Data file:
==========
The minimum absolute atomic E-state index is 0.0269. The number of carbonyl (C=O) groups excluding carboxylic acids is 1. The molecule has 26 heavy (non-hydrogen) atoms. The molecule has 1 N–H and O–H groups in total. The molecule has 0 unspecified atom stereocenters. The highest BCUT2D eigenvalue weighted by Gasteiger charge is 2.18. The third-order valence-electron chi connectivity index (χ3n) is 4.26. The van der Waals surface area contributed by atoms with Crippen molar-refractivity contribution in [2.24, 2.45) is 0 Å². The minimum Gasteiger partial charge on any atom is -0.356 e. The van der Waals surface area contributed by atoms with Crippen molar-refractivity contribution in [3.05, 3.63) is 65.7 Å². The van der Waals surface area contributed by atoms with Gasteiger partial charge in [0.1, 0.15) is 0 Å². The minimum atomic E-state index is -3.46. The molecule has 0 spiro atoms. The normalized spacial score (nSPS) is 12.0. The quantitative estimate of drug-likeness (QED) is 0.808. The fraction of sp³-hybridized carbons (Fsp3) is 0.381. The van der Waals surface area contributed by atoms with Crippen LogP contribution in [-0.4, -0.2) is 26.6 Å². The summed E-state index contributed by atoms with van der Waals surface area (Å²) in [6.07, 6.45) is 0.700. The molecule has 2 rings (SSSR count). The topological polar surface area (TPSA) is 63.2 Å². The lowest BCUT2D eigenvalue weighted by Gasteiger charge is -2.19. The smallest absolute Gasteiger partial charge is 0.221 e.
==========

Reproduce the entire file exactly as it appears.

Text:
The minimum absolute atomic E-state index is 0.0269. The number of carbonyl (C=O) groups excluding carboxylic acids is 1. The molecule has 26 heavy (non-hydrogen) atoms. The molecule has 1 N–H and O–H groups in total. The molecule has 0 unspecified atom stereocenters. The highest BCUT2D eigenvalue weighted by Gasteiger charge is 2.18. The third-order valence-electron chi connectivity index (χ3n) is 4.26. The van der Waals surface area contributed by atoms with Crippen molar-refractivity contribution in [2.24, 2.45) is 0 Å². The minimum Gasteiger partial charge on any atom is -0.356 e. The van der Waals surface area contributed by atoms with Crippen molar-refractivity contribution in [3.05, 3.63) is 65.7 Å². The van der Waals surface area contributed by atoms with Gasteiger partial charge in [0.1, 0.15) is 0 Å². The minimum atomic E-state index is -3.46. The molecule has 0 spiro atoms. The normalized spacial score (nSPS) is 12.0. The quantitative estimate of drug-likeness (QED) is 0.808. The fraction of sp³-hybridized carbons (Fsp3) is 0.381. The van der Waals surface area contributed by atoms with Crippen LogP contribution in [-0.4, -0.2) is 26.6 Å². The summed E-state index contributed by atoms with van der Waals surface area (Å²) in [6.07, 6.45) is 0.700. The molecule has 2 rings (SSSR count). The topological polar surface area (TPSA) is 63.2 Å². The lowest BCUT2D eigenvalue weighted by Gasteiger charge is -2.19. The smallest absolute Gasteiger partial charge is 0.221 e.